It’s probably been a while since you last checked Chrysler’s website, but don’t worry, it’s still a sad sight. Come 2023 and the company has only two vehicles on offer, the awfully dated 300 sedan and the Pacifica minivan. But it wasn’t always like that. Back in the 1950s, for instance, Chrysler had a more diverse lineup and produced far more exciting cars.
Chrysler was usually associated with luxury back then. While Plymouth and Dodge rolled out more affordable rigs, the Chrysler Corporation used the Chrysler and Imperial brands to offer high-end automobiles aimed at offerings from Lincoln and Cadillac. But Chrysler also became synonymous with high performance in the mid-1950s. And it was all thanks to the 300 “letter series.”
While described as a personal luxury car in some ads, the first “letter series” model, the 1955 C-300, was in fact a homologation special developed for NASCAR duty. And thanks to a 331-cubic-inch (5.4-liter) V8 engine rated at 300 horsepower, it arrived in showrooms as America’s most powerful car. Come 2023 and the C-300 is widely regarded as the very first muscle car (though the matter is not that simple).
The 300 “letter series” soldiered on through 1965 and spawned 11 different cars with annual upgrades. The series is usually split into five generations, with the first one including the original C-300, as well as the 300B that followed in 1956. While similar to its predecessor design-wise, the 300B brought a few important upgrades when it hit dealerships in 1956.
The enlarged 354-cubic-inch (5.8-liter) V8 was the most important of them. Also a FirePower mill of the HEMI variety, the unit generated 340 horsepower, more than 10% over the outgoing C-300. That was a serious amount of oomph for 1956 and enough to push the 300B to a top speed of 140 mph (225 kph). Chrysler also offered an optional 10:1 compression ratio that increased output to 355 horsepower, a figure that made the 300B the first American production car to deliver one horsepower per cubic inch.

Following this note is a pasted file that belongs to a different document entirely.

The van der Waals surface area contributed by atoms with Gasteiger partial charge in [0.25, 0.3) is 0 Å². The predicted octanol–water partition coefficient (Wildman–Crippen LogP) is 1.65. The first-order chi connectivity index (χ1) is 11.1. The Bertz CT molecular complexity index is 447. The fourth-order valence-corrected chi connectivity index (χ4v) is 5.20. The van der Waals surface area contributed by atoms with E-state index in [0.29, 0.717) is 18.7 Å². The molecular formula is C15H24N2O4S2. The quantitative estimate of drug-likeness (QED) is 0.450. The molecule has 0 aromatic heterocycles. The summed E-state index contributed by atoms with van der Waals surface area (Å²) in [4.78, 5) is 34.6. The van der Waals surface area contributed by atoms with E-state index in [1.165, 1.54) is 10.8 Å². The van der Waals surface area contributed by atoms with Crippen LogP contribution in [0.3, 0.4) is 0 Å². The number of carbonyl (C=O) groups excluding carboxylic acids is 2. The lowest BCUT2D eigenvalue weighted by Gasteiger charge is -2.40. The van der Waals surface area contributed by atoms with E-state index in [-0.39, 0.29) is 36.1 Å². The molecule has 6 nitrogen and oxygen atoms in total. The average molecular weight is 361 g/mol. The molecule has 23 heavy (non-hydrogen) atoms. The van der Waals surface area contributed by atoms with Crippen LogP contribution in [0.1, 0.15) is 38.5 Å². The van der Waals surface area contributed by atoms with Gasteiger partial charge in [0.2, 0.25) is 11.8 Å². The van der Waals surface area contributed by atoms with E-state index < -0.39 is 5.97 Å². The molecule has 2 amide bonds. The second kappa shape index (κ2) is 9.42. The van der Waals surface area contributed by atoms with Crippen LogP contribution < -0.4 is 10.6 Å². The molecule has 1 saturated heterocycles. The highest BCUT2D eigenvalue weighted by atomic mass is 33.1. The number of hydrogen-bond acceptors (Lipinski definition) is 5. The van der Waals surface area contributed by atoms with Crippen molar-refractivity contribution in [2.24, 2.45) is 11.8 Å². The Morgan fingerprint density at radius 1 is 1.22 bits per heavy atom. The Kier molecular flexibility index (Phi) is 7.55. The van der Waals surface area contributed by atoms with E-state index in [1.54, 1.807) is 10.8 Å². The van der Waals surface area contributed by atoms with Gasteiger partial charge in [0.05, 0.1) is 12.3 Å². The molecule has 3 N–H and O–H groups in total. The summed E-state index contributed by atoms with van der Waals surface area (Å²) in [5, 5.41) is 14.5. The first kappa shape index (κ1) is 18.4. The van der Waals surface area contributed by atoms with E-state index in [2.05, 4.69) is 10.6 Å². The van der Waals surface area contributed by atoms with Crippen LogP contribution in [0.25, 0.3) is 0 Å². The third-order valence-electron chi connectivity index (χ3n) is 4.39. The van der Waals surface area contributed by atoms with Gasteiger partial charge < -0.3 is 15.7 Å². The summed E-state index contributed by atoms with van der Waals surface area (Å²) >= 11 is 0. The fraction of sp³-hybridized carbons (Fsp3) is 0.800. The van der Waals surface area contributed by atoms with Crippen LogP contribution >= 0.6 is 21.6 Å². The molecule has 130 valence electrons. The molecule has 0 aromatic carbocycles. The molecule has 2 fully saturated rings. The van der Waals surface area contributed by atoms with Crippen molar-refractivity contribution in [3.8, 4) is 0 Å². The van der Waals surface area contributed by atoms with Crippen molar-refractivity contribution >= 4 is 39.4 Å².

Despite its luxury car status, the 300B had a successful racing career, winning the 1956 NASCAR Grand National series with the legendary Buck Baker behind the steering wheel. Baker was famous for racing his cars with next to no modifications. However, the 300B wasn’t quite as successful as the C-300 before it, selling only 1,102 units before it was replaced by the more popular 300C.
But hey, that’s actually good news for 300B owners. With many of these cars abandoned in junkyards or locked up and neglected in barns, the number of all-original survivors is incredibly low. So they’re becoming increasingly more desirable and valuable. The white example you see here is one of those cars that survived decades of storage in one piece.
Specifically, the owner shares that the Chrysler had been kept for 40 years in a storage unit. But luckily enough, the 300B emerged without any major issues and it’s still highly original beyond a fresh coat of paint. Fortunately, the latter is a correct shade of Cloud White, one of three colors Chrysler offered on the 300 “letter series” in 1956 (alongside black and Regimental Red).
The tan interior looks unreal for something that hasn’t been altered or restored, while the 354-cubic-inch V8 is of the numbers-matching variety. And because it’s been maintained properly and it has only 35,000 miles (56,327 km) on the clock, it sounds really healthy.
The owner shares that she found the car locally in 2021 and bought it as a replacement for her 1960 Chrysler 300F, which burned to a crisp in a garage fire. I’d say she got a really nice replacement and I hope she enjoys it for many years to come. Check out this beauty in the video below.